The KF Award for Academic Excellence program is now in its 4th year. Outstanding young Buddhist scholars are recognized and given cash awards of about $1000 at ten universities around the world.
Congratulations to Robban Toleno, recipient of the 2013 KF Award for Excellence in Buddhist Studies at UBC, Vancouver. Robban holds an M.A. degree in ecological anthropology and has a longstanding interest in better understanding historical mechanisms that pattern human ecology in large-scale, literate societies. He is currently researching how Chinese Buddhist authors represent plants, or human experience of plant products, as sources of metaphor for expressing religious ideals. His dissertation is an investigation of knowledge on food and eating (shí 食) in Yìchǔ’s 義楚 (tenth century) Shìshì liùtiě 釋氏六帖, a comprehensive Buddhist lèishū 類書 from China’s Five-Dynasties and Ten Kingdoms period that was never entered into the Buddhist canon, but which arrived to the present day as a rare manuscript held at Tōfukuji in Kyoto, Japan. His other sources include various Buddhist writings, agricultural texts (nóngshū 農書), materia medica (běncǎo 本草), and compilations of recipes.
And from University of Pennsylvania Department of Religious Studies the 2013 winners are Sijie Ren and Yeoungshin Shim.
Yeoungshin Shim is writing a dissertation on the directional guardians (Lokapala) of Buddhist Temples in East Asia. She is focusing on these images and their cult in Korea from 7th century through 14th century. Yeoungshin earned her M.A. from Hongik University in Seoul, Korea and is finishing her doctorate in the Department of East Asian Languages and Civilizations at the University of Pennsylvania. She is a practicing Buddhist and trained in Sanskrit, Classical Chinese, and Korean. She has worked at the Gyeonggi Provincial Museum in Yongin, Korea as a curator and art historian for more than 15 years before coming to Penn. She curated exhibitions on a variety of subjects such as comparative culture of Korea, China and Japan, glasses from Roman to pre-modern, icons from Spain.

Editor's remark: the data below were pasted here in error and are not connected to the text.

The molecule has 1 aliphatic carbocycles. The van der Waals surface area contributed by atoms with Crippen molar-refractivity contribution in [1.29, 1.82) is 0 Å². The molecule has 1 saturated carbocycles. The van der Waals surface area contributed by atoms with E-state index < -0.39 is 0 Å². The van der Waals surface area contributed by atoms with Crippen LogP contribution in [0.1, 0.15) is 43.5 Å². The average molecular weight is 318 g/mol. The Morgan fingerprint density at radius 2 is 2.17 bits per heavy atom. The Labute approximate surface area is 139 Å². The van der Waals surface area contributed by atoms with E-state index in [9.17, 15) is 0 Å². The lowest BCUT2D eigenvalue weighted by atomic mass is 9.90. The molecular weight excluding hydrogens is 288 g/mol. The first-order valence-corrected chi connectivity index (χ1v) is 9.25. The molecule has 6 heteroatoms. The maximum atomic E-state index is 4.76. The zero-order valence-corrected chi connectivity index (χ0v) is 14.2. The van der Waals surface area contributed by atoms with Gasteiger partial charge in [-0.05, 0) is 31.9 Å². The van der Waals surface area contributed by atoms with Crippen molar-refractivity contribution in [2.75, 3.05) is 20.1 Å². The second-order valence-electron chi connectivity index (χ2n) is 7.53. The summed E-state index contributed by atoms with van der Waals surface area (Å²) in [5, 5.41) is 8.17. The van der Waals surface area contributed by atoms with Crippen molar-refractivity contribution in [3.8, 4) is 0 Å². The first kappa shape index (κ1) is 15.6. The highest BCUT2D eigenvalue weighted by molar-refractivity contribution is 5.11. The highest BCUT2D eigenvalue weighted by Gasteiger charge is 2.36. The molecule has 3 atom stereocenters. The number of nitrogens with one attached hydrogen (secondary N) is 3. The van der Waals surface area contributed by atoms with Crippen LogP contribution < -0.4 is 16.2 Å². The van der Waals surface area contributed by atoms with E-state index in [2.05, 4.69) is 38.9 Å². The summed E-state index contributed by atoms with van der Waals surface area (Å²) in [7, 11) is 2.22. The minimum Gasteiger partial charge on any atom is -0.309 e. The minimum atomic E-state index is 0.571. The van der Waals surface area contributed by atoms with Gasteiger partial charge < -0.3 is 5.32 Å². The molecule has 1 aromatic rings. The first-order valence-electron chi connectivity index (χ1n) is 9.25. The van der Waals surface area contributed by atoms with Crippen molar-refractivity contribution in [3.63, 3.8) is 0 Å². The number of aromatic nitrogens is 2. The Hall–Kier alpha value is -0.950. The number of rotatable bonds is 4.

Sijie Ren received her Bachelor’s degree in Engineering from Tianjin University’s School of Architecture before entering the Department of East Asian Languages and Civilizations at the University of Pennsylvania, where she is currently pursuing a doctoral degree as a Benjamin Franklin Fellow. Her research focuses on the art and architectural history of East Asia, with a special emphasis on ancient Buddhist architecture. Her boarder interests include Chinese painting, funeral art, and religious architecture in South and Southeast Asia. She has done work in historic
preservation, and has participated in conservation projects such as the Chinese government sponsored preservation at Angkor Wat, in co-operation with UNESCO. She also works as an illustrator, and has contributed to several publications including the Illustrated Dictionary of the Song Dynasty Building Standards (in Chinese). She and the research teams she is a part of are recipients of many prestigious awards, including the National Natural Science Foundation of China Research Fellowship, the Chinese National Innovation Experiment Program Grant, and the Global Urban Studies’ Work in Archives Grant, among others. Presently she is doing research on a 9th century Buddhist temple in north China, known as the “Temple of the Buddha’s Light,” and is preparing a Chinese translation of A Global History of Architecture.